Contact: Keely Savoie
ksavoie@thoracic.org
212-315-8620
American Thoracic Society
Source:Eurekalert

Related medicine news :

1. Blood stem-cell transplant regimen reverses sickle cell disease in adults
2. New research identifies modifiable risk factors for heart disease
3. Distinct demographic profiles between Crohns disease and ulcerative colitis
4. Summit Medical Group hosts “Go Red Day” to Raise Awareness of Heart Disease and Stroke
5. Keenan Selects Nurtur and Healthyroads for Integrated Disease Management and Personal Wellness Programs
6. Michael J. Fox Foundation Awards $2.8 Million to Drive Development of Parkinsons Disease Biomarker Pipeline
7. Tests showing smokers their individual risk of future disease will help them quit, says paper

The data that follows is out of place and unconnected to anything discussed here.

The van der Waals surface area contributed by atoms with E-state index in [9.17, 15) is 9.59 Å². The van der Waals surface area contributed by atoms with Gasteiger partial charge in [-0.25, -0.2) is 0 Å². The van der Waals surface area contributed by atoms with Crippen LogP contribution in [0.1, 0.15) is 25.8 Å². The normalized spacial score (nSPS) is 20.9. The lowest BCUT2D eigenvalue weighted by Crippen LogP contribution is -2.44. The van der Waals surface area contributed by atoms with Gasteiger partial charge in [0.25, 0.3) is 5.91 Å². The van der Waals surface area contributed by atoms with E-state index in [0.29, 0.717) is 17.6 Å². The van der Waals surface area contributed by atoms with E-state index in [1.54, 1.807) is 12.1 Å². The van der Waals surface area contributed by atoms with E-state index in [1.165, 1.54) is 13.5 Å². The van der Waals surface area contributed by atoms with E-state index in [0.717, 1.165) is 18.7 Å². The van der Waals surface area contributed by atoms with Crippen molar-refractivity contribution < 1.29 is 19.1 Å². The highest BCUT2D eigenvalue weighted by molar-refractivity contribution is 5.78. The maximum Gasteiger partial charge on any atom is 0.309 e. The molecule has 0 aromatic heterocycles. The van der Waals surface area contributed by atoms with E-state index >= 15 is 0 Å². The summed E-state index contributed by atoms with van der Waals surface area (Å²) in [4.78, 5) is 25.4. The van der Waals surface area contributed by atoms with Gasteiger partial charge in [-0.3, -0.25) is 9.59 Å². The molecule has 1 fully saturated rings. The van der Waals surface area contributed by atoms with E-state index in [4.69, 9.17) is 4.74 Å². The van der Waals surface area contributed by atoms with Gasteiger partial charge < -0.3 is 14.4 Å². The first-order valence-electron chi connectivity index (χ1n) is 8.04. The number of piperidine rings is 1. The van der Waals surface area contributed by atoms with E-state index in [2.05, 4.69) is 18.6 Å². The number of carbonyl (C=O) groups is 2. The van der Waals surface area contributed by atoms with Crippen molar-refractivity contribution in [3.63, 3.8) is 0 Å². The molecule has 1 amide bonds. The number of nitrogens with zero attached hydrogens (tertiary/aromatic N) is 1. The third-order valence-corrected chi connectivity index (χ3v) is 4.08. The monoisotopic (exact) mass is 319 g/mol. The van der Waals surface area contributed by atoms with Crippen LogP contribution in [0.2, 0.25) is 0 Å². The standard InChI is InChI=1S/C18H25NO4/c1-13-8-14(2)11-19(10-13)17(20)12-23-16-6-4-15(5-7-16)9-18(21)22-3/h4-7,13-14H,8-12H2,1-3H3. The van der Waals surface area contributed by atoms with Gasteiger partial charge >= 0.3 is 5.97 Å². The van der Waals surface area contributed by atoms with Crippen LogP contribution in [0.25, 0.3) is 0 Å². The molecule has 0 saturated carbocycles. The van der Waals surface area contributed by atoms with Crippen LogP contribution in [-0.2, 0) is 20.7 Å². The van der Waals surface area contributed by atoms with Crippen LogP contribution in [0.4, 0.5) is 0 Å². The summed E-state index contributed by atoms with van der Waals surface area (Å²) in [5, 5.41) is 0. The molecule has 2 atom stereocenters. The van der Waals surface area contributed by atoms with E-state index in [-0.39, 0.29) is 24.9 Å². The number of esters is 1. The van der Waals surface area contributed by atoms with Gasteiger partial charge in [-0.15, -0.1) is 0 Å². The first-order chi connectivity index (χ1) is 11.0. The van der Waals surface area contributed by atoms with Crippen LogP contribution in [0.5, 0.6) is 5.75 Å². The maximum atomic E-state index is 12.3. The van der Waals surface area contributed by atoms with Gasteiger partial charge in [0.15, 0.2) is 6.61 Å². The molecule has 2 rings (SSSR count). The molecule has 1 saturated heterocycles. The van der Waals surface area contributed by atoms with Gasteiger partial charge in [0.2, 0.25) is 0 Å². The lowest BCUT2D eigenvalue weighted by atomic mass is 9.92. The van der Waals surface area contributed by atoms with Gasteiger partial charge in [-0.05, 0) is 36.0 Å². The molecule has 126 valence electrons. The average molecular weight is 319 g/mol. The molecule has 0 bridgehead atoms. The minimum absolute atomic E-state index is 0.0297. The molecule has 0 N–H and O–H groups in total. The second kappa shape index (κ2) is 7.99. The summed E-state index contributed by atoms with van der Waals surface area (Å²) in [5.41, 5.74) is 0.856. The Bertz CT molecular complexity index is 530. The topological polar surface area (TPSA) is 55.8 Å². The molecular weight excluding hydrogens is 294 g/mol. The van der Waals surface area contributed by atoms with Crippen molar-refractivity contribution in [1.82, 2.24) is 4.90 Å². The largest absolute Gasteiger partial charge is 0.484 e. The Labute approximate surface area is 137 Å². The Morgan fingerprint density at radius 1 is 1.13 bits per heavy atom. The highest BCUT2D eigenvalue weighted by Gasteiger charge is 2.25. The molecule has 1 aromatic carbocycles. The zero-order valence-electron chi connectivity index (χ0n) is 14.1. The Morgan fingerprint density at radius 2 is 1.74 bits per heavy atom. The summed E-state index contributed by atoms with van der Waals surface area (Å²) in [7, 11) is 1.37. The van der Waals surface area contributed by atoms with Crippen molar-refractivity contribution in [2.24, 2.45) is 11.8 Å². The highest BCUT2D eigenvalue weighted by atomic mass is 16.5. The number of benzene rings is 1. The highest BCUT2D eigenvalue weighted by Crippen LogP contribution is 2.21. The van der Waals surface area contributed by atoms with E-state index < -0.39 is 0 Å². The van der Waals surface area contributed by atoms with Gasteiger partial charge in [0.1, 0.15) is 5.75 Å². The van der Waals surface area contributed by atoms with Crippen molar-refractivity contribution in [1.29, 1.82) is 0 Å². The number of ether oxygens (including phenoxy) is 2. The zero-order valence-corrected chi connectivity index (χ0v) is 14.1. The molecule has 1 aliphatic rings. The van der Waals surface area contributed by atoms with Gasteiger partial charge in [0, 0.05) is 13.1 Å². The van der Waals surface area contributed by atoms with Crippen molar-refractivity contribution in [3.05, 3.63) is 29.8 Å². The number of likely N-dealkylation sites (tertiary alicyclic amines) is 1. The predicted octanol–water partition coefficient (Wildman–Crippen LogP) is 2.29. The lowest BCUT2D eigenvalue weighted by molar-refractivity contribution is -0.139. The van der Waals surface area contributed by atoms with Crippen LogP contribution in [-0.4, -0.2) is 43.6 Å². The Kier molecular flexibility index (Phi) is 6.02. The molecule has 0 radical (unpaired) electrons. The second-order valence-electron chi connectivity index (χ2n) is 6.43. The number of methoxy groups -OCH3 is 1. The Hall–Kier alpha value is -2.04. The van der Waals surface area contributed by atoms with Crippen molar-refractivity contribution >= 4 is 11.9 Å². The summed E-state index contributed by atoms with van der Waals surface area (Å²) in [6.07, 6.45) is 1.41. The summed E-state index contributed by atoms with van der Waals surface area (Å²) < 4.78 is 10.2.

8. Researcher to track spread of disease, malware and power outages
9. Texas Health Dallas Launches Screening Program for Female Heart Disease
10. Hard to Treat Diseases (HTDS) Comments on Recent Movement Of Its Security
11. A better sign of blood vessel narrowing and early coronary artery disease
Post Your Comments:
*Name:
*Comment:
*Email:
(Date:1/23/2017)... ... January 23, 2017 , ... Moisture measurement ... the right method is paramount to success. Selecting an inappropriate measurement method can ... multiple persons use the same equipment. Rare or expensive substances are wasted and ...
(Date:1/23/2017)... ... January 23, 2017 , ... ... general gynecological care and gynecological services for women of all ages. ... for a wide variety of reproductive services from routine health screenings to diagnosing ...